Domestic Service and Gender Equality: An Unavoidable Problem for the Feminist Debate on Basic Income

Camila Vollenweider 1
  • 1 Universidad Nacional de Río Negro, Argentina
Camila Vollenweider


The debate on the desirability of a Basic Income (BI) for women has polarized between those who defend the measure as a way of reducing gender inequalities and those who believe that the policy could worsen the gender gap. This article argues for the former position, introducing the problem of domestic service, a paradigm of inequality not only between the genders but also among women. First, different dimensions of the “domestic service problem” are discussed in order to challenge the view that domestic service could be a “solution” for some gender inequalities. Second, it is argued that BI could significantly reduce outsourcing of reproductive work (at least in the private sphere) and could encourage women to demand equality in the home and a better public provision of care services. These effects of a BI could lead to a fairer overall system in terms of gender and class.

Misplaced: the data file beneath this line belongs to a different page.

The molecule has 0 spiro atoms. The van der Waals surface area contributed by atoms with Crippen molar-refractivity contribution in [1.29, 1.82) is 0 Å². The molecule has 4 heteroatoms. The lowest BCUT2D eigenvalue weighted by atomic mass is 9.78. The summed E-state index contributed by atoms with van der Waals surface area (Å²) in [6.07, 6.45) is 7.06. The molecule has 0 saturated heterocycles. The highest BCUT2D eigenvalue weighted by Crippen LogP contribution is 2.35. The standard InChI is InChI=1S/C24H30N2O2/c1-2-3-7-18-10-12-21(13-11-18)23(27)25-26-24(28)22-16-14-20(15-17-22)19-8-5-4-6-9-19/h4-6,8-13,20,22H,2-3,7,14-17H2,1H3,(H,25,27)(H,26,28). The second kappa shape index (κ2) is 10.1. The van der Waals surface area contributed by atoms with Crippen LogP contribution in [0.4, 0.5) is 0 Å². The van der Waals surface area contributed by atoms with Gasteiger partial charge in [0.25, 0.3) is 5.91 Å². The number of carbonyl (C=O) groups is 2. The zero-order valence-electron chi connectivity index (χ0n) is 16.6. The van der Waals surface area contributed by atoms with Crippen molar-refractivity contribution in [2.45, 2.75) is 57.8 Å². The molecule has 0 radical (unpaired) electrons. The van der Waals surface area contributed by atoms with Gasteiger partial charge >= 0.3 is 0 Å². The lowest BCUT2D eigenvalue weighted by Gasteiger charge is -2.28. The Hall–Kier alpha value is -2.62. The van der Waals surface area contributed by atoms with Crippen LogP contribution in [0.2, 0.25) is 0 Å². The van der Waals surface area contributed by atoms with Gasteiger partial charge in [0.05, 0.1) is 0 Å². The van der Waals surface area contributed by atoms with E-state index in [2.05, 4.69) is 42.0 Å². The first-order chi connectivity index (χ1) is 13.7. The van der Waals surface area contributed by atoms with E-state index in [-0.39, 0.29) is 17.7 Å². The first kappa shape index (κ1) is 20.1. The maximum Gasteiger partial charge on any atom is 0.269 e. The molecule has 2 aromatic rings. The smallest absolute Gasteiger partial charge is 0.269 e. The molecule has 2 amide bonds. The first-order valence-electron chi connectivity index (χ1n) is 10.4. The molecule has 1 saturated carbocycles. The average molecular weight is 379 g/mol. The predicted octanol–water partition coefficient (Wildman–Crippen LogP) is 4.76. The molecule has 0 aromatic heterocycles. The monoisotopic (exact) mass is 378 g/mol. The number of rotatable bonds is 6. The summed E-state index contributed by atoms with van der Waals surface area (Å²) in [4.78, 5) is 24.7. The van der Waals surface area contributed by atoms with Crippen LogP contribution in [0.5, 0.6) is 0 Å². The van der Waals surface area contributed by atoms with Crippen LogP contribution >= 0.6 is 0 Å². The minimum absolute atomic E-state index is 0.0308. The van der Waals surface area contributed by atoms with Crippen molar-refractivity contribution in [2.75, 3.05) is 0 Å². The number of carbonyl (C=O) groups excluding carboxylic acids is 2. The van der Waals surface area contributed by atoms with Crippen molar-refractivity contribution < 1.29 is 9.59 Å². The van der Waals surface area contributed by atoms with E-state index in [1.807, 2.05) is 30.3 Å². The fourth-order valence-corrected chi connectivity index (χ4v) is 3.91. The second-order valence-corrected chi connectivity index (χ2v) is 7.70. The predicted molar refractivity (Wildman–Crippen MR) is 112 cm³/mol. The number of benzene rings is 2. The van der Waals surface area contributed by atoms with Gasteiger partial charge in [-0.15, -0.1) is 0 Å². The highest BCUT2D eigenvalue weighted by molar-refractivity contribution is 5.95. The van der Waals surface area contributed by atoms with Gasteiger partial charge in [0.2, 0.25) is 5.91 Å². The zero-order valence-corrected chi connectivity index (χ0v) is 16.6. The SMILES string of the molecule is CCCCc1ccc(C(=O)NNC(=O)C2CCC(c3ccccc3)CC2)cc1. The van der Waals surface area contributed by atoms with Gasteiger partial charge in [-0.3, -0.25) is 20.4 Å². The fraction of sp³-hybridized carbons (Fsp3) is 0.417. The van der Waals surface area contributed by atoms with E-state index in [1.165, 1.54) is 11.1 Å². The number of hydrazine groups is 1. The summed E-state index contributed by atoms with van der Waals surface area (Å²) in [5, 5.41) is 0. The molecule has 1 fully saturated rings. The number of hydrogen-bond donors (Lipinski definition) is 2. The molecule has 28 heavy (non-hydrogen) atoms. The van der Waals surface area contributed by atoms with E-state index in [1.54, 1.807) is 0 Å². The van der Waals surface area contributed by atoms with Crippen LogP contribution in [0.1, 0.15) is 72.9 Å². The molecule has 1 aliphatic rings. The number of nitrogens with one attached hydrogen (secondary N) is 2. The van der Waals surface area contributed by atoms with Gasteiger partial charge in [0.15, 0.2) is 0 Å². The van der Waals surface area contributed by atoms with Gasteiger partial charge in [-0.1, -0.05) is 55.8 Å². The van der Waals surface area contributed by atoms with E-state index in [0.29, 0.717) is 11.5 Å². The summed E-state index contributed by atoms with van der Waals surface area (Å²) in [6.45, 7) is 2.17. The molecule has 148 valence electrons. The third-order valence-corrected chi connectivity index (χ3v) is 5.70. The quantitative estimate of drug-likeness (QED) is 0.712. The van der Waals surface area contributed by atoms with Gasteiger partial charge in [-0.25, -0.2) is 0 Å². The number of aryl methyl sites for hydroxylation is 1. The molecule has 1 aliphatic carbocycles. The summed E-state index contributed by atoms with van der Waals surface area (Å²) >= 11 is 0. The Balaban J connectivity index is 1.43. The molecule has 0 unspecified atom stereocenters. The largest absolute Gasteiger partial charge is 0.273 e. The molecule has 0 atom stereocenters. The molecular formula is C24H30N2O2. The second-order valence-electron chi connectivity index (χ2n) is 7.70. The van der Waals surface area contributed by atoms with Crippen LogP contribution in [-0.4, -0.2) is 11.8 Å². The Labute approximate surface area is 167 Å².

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Basic Income Studies (BIS) is the first academic journal to focus specifically on basic income and cognate policies and publishes peer-reviewed research papers, book reviews, and short accessible commentaries that discuss a central aspect of the debate on basic income and related schemes.